8th Day: Portugal


This post is by from Wine Trail Traveler LLC


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Our tour of Portugal’s wine regions continued on our eighth day with visits to two quintas in the Douro Valley. At Quinta do Portal, we had the opportunity to see a demonstration of a Port bottle opened with a tong. During our tour we learned that older ports tend to have the corks sealed with sugar from the ports, increasing the likelihood of the corks falling apart as they are removed from the bottle. Using iron tongs and a special technique, the neck of the bottle is cut. The technique seems simple enough, but would you want to use it with a bottle of old Port in your cellar? At our demonstration, we were asked would we rather use the tongs on an old Port or saber a bottle of Champagne? How would you answer?

Portal

Porta tongs

Portal

 

 

 

 

 

 

 

For  our visit to …

When Its Cold Outside Reach for Port – Here’s Two from Warre’s and Graham’s


This post is by Todd Godbout from WineCompass


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This winter the buzzword appears to be bomb cyclone, which replaced polar vortex, which replaced Alberta Clipper, which sometime in the past replaced the simple cold front of my youth. Regardless of these marketing weather gimmicks, when its cold I reach for Port – a fortified wine produced from grapes grown and processed in the Portuguese Douro demarcation and fortified with neutral grape spirit.

There are over a hundred sanctioned grape varieties eligible for Port, but in general, expect the use of these five: Tinta Barroca, Tinta Cão, Tinta Roriz (Tempranillo), Touriga Francesa, and Touriga Nacional. There are also several categories of Port: White, Tawny, Ruby, Reserve, and Vintage. (See The Wine Coach for specifics.) Aged tawnies come in ten year increments that reflect a port house’s style and not a minimum, maximum, or average age. Thus a 10-year-old or 20-year-old Tawny port is a taste …

The Plurality of Portuguese Wine


This post is by Jill Barth from L'OCCASION


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Earlier this year I had the opportunity to write about The Douro Boys. This is a group of winemakers from five quintas (the Portuguese term for wine estate) that have put their energy together to make wine drinkers more aware of the variety of wine coming out of their UNESCO-recognized region.

“Together, they’re putting the wine-drinking world on notice about the excellent unfortified, dry wines of Portugal and the Douro Valley in particular.”

Map of Wine, Portuguese Wine Map, DOC Wine,
Courtesy: Wines of Portugal

Unfortified wines are, essentially, the wines we know as wine – while fortified wines are what we know as Port. Wine enthusiasts are aware of the value, diversity and tastes of unfortified wines from Portugal, but not everyone has enjoyed their share, or at least has had a lot of it. But times are changing and wines coming out of Portugal suit all manner of tastes from all manner of growing environments.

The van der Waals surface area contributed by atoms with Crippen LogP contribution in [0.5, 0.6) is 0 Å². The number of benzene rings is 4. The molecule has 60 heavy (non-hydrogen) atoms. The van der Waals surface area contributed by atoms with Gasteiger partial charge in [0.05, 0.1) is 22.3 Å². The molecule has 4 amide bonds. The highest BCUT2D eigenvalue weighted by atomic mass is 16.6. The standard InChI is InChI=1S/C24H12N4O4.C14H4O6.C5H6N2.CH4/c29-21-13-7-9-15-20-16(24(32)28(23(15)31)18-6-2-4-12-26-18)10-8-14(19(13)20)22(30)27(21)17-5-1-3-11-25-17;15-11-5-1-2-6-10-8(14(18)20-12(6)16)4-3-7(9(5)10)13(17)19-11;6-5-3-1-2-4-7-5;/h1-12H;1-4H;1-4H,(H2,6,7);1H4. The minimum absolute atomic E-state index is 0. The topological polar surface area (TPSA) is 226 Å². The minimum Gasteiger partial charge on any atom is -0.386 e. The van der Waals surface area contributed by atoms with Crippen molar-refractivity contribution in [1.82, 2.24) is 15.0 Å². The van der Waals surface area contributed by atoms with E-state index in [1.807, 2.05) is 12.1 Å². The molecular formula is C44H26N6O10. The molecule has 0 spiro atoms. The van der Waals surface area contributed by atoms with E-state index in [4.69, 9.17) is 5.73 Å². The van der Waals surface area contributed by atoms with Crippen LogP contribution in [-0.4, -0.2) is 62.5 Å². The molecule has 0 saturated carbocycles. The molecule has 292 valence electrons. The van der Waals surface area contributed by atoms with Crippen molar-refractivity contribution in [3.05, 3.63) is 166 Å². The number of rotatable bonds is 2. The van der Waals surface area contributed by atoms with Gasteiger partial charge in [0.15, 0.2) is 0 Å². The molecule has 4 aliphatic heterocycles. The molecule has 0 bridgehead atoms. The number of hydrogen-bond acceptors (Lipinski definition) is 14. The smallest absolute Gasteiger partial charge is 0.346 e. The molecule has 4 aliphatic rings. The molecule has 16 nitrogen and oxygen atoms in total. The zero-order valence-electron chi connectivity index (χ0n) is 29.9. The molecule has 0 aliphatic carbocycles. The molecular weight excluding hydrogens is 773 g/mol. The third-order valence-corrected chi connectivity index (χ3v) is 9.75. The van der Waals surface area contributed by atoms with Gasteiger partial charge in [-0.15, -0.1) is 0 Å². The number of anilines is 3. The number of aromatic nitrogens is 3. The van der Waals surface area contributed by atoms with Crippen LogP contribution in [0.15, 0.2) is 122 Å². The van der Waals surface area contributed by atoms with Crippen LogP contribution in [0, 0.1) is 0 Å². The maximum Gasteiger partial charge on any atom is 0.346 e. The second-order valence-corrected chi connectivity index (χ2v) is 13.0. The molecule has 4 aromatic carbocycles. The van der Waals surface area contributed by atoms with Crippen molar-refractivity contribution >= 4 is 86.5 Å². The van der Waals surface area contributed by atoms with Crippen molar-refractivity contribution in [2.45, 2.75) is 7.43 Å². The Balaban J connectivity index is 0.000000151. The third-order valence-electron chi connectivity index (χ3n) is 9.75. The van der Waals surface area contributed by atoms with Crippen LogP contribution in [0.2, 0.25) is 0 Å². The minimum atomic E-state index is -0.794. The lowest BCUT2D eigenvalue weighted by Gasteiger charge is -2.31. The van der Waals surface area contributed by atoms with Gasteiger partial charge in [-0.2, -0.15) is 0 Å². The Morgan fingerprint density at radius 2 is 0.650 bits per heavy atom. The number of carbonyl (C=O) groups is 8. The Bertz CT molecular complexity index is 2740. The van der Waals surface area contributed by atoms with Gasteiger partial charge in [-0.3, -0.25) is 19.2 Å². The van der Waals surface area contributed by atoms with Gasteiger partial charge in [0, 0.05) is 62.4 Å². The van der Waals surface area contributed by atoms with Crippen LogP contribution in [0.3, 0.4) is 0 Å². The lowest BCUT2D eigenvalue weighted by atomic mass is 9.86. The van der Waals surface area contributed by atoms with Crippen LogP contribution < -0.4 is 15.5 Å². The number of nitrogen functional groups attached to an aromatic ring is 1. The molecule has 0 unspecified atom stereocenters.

Portuguese vineyards, Porto, Six Grapes Port

A Trio of Portuguese Reserve Ports from Symington Family Estates


This post is by Todd Godbout from WineCompass


Click here to view on the original site: Original Post




Portuguese Port is rather redundant since thanks to the European Union Protected Designation of Origin guidelines most wine labeled as “Port” or “Porto” must be a fortified wine produced exclusively in the Douro region in the northern provinces of Portugal. This may not always be the case outside of Europe, but most countries are accepting the Portuguese Protected designation of origin.

 Port wine is a classic style — produced from grown and processed in the Douro demarcation and fortified with neutral grape spirit. There are over a hundred sanctioned grape varieties eligible for Port, but in general, expect the use of these five: Tinta Barroca, Tinta Cão, Tinta Roriz (Tempranillo), Touriga Francesa, and Touriga Nacional. There are also several categories of Port: White, Tawny, Ruby, Reserve, and Vintage.  (See The Wine Coach for specifics.)  Ruby Ports are aged in large vats for two to three years before bottling …

Port Fudge Brownies Recipe


This post is by from Wine Trail Traveler LLC


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Messina Hof Winery & Resort, Bryan, TX

Messina Hof Winery & Resort in Bryan, Texas makes a great Port. This special port, Papa Paul Port Private Reserve Double Barrel 2010,  is produced with the Lenoir grape  It’s yummy. The Port offered fruity notes of raisins and plums. It had 8% residual sugar, a medium  sweet wine.

For Valentine’s Day or any day of the year, try the Messina Hof Port with this yummy recipe provided by Merrill Bonarrigo, who founded the winery with her husband Paul.

Harvesting Lenoir grapes at Messina Hof Winery

Port Fudge Brownie Recipe

Ingredients

4 ounces (1/2 cup) bittersweet chocolate chips